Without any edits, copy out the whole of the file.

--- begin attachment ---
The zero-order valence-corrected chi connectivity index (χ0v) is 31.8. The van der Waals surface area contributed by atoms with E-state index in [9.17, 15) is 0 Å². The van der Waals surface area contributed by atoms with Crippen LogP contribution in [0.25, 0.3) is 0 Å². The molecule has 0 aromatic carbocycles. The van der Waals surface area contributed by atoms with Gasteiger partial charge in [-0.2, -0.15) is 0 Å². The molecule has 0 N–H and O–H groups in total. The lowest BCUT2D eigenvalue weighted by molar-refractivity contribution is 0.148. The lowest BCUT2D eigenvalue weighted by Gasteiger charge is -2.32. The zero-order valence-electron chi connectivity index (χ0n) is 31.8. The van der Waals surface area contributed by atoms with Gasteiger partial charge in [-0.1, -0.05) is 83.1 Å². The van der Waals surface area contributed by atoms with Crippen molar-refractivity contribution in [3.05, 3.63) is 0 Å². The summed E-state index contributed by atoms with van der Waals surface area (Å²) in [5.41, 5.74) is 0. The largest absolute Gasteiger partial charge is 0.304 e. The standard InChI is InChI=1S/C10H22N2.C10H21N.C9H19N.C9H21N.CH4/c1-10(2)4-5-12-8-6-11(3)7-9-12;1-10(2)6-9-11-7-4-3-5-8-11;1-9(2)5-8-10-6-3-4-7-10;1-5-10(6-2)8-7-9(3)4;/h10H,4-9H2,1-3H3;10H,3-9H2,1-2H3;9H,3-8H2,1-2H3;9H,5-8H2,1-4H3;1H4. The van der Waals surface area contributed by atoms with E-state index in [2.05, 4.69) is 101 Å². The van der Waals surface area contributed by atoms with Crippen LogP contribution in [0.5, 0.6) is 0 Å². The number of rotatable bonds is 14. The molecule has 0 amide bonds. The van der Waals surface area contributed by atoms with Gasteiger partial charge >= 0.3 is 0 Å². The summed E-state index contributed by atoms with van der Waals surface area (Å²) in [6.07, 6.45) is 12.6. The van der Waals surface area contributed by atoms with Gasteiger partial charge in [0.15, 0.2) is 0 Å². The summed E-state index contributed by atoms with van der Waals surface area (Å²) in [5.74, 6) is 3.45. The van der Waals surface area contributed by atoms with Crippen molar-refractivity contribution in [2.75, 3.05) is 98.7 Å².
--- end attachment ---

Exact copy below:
The zero-order valence-corrected chi connectivity index (χ0v) is 31.8. The van der Waals surface area contributed by atoms with E-state index in [9.17, 15) is 0 Å². The van der Waals surface area contributed by atoms with Crippen LogP contribution in [0.25, 0.3) is 0 Å². The molecule has 0 aromatic carbocycles. The van der Waals surface area contributed by atoms with Gasteiger partial charge in [-0.2, -0.15) is 0 Å². The molecule has 0 N–H and O–H groups in total. The lowest BCUT2D eigenvalue weighted by molar-refractivity contribution is 0.148. The lowest BCUT2D eigenvalue weighted by Gasteiger charge is -2.32. The zero-order valence-electron chi connectivity index (χ0n) is 31.8. The van der Waals surface area contributed by atoms with Gasteiger partial charge in [-0.1, -0.05) is 83.1 Å². The van der Waals surface area contributed by atoms with Crippen molar-refractivity contribution in [3.05, 3.63) is 0 Å². The summed E-state index contributed by atoms with van der Waals surface area (Å²) in [5.41, 5.74) is 0. The largest absolute Gasteiger partial charge is 0.304 e. The standard InChI is InChI=1S/C10H22N2.C10H21N.C9H19N.C9H21N.CH4/c1-10(2)4-5-12-8-6-11(3)7-9-12;1-10(2)6-9-11-7-4-3-5-8-11;1-9(2)5-8-10-6-3-4-7-10;1-5-10(6-2)8-7-9(3)4;/h10H,4-9H2,1-3H3;10H,3-9H2,1-2H3;9H,3-8H2,1-2H3;9H,5-8H2,1-4H3;1H4. The van der Waals surface area contributed by atoms with E-state index in [2.05, 4.69) is 101 Å². The van der Waals surface area contributed by atoms with Crippen LogP contribution in [0.5, 0.6) is 0 Å². The number of rotatable bonds is 14. The molecule has 0 amide bonds. The van der Waals surface area contributed by atoms with Gasteiger partial charge >= 0.3 is 0 Å². The summed E-state index contributed by atoms with van der Waals surface area (Å²) in [6.07, 6.45) is 12.6. The van der Waals surface area contributed by atoms with Gasteiger partial charge in [0.15, 0.2) is 0 Å². The summed E-state index contributed by atoms with van der Waals surface area (Å²) in [5.74, 6) is 3.45. The van der Waals surface area contributed by atoms with Crippen molar-refractivity contribution in [2.75, 3.05) is 98.7 Å².